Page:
Cyprus Mail
OpinionOur View

Stating the obvious, Eide upsets laid-back talks

The UN Secretary-General’s new Special Advisor to Cyprus Espen is in favour of a solution!

“I AM for a settlement,” the UN Secretary-General’s new Special Advisor to Cyprus Espen Barth Eide said in a recent interview. By way of explanation, he said: “I am not impartial to a settlement or non-settlement, I am for a settlement.”

One columnist, impressed with Eide’s statement of the obvious, asked the obvious question. “Was it ever possible for the special advisor of the Secretary-General of the UN for the Cyprus problem not to have been in favour of a settlement?” asked Alecos Constantinides in last Monday’s Alithia and added, “all 24 envoys and special advisors of the UN SG, all Eide’s predecessors were in favour of a settlement.”

Eide’s statement of the obvious may have been necessary given that our politicians view the peace talks as a never-ending process. He may have heard some of the statements being made about the need for a deal “as soon as possible, but without suffocating timeframes and arbitration,” which give a good illustration of the prevailing approach to the talks. We want a solution the soonest, but are opposed to any arrangements that would help achieve this.

Opposition parties were not happy to read Eide’s weekend comments about his plan to come to the island with “some bridging proposals” and his intention to “go into the essence of the disagreements” and “go into that fast.” The parties immediately sought explanations demanding to know what Eide meant, as they felt the differences could not be bridged, given Turkey’s stance.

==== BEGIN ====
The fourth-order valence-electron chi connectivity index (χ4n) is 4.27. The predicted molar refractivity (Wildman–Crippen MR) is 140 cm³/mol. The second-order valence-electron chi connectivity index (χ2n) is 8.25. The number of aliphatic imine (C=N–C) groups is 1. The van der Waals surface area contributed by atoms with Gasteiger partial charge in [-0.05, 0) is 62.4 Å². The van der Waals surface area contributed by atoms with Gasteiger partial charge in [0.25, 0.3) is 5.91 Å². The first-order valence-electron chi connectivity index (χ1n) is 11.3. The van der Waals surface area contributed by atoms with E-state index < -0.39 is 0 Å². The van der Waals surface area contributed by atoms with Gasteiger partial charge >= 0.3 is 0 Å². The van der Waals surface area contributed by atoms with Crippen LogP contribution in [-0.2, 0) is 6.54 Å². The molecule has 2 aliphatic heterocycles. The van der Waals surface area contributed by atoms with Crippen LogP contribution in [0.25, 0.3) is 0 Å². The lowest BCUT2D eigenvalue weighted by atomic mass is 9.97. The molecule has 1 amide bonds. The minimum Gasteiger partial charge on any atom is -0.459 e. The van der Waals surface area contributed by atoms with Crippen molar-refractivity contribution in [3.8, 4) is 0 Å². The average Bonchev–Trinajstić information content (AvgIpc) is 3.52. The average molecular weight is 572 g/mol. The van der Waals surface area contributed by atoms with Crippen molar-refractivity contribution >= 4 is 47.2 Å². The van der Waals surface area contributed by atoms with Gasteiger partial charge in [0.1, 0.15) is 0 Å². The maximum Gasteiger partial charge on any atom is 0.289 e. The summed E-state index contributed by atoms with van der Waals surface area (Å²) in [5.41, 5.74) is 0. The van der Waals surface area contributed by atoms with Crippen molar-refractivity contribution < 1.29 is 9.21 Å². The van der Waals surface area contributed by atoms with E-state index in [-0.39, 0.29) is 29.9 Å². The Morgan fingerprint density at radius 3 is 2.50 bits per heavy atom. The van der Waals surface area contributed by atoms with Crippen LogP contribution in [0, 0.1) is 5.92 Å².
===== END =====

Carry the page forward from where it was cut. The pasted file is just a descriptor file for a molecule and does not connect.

In other words, they do not want Eide to make bridging proposals because this might threaten the never-ending nature of the talks; they would have been more comfortable if Eide was not in favour of a settlement. The Anastasiades government also appears to share this view, its spokesman pointing out that UN bridging proposals could be made orally “without these views being binding or having any official standing”.

The government’s message to the concerned opposition parties was very clear – Eide would make his proposals just for fun, to keep the two sides entertained, as neither is obliged to accept them. There was no danger of differences being bridged even though we would all be less worried if Eide was not so openly in favour of a settlement. We would prefer a Special Advisor who would be as happy with a non-settlement as he would be with a settlement and does not try to remove us from our comfort zone with bridging proposals, even if they are not binding.

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